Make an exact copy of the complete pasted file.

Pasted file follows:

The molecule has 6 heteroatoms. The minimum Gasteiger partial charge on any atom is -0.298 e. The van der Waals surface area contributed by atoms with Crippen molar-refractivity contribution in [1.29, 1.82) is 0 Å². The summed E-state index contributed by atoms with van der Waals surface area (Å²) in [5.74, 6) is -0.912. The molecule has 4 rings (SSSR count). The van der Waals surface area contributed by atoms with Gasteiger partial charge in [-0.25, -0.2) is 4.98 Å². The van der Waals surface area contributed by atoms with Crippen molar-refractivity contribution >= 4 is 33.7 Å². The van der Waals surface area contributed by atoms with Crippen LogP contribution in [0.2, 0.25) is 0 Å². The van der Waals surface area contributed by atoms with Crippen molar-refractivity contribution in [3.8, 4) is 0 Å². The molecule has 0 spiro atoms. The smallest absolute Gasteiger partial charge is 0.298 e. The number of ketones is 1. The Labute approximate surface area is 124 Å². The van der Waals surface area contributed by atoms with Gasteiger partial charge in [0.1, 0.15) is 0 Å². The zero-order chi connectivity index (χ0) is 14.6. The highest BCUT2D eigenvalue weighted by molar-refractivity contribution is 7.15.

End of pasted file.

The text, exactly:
The molecule has 6 heteroatoms. The minimum Gasteiger partial charge on any atom is -0.298 e. The van der Waals surface area contributed by atoms with Crippen molar-refractivity contribution in [1.29, 1.82) is 0 Å². The summed E-state index contributed by atoms with van der Waals surface area (Å²) in [5.74, 6) is -0.912. The molecule has 4 rings (SSSR count). The van der Waals surface area contributed by atoms with Gasteiger partial charge in [-0.25, -0.2) is 4.98 Å². The van der Waals surface area contributed by atoms with Crippen molar-refractivity contribution >= 4 is 33.7 Å². The van der Waals surface area contributed by atoms with Crippen LogP contribution in [0.2, 0.25) is 0 Å². The van der Waals surface area contributed by atoms with Crippen molar-refractivity contribution in [3.8, 4) is 0 Å². The molecule has 0 spiro atoms. The smallest absolute Gasteiger partial charge is 0.298 e. The number of ketones is 1. The Labute approximate surface area is 124 Å². The van der Waals surface area contributed by atoms with Gasteiger partial charge in [0.1, 0.15) is 0 Å². The zero-order chi connectivity index (χ0) is 14.6. The highest BCUT2D eigenvalue weighted by molar-refractivity contribution is 7.15.